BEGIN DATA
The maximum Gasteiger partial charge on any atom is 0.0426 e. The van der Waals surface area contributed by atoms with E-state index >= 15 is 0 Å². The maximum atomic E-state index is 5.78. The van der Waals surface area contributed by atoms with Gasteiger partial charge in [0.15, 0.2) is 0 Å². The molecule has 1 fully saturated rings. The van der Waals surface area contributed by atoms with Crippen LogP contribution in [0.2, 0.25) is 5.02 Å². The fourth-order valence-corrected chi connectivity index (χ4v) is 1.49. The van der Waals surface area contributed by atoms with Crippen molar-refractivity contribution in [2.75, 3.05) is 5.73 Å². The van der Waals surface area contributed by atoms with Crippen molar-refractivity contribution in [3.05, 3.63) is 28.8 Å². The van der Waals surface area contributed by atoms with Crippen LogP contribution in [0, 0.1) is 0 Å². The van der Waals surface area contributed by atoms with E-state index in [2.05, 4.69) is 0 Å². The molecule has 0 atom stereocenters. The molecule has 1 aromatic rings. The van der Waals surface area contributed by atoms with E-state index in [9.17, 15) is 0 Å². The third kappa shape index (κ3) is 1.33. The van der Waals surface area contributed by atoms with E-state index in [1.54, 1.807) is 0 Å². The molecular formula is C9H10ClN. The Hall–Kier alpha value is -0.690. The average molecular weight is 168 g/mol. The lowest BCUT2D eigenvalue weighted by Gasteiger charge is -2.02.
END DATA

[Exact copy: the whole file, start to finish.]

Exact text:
The maximum Gasteiger partial charge on any atom is 0.0426 e. The van der Waals surface area contributed by atoms with E-state index >= 15 is 0 Å². The maximum atomic E-state index is 5.78. The van der Waals surface area contributed by atoms with Gasteiger partial charge in [0.15, 0.2) is 0 Å². The molecule has 1 fully saturated rings. The van der Waals surface area contributed by atoms with Crippen LogP contribution in [0.2, 0.25) is 5.02 Å². The fourth-order valence-corrected chi connectivity index (χ4v) is 1.49. The van der Waals surface area contributed by atoms with Crippen molar-refractivity contribution in [2.75, 3.05) is 5.73 Å². The van der Waals surface area contributed by atoms with Crippen molar-refractivity contribution in [3.05, 3.63) is 28.8 Å². The van der Waals surface area contributed by atoms with Crippen LogP contribution in [0, 0.1) is 0 Å². The van der Waals surface area contributed by atoms with E-state index in [2.05, 4.69) is 0 Å². The molecule has 0 atom stereocenters. The molecule has 1 aromatic rings. The van der Waals surface area contributed by atoms with E-state index in [9.17, 15) is 0 Å². The third kappa shape index (κ3) is 1.33. The van der Waals surface area contributed by atoms with E-state index in [1.54, 1.807) is 0 Å². The molecular formula is C9H10ClN. The Hall–Kier alpha value is -0.690. The average molecular weight is 168 g/mol. The lowest BCUT2D eigenvalue weighted by Gasteiger charge is -2.02.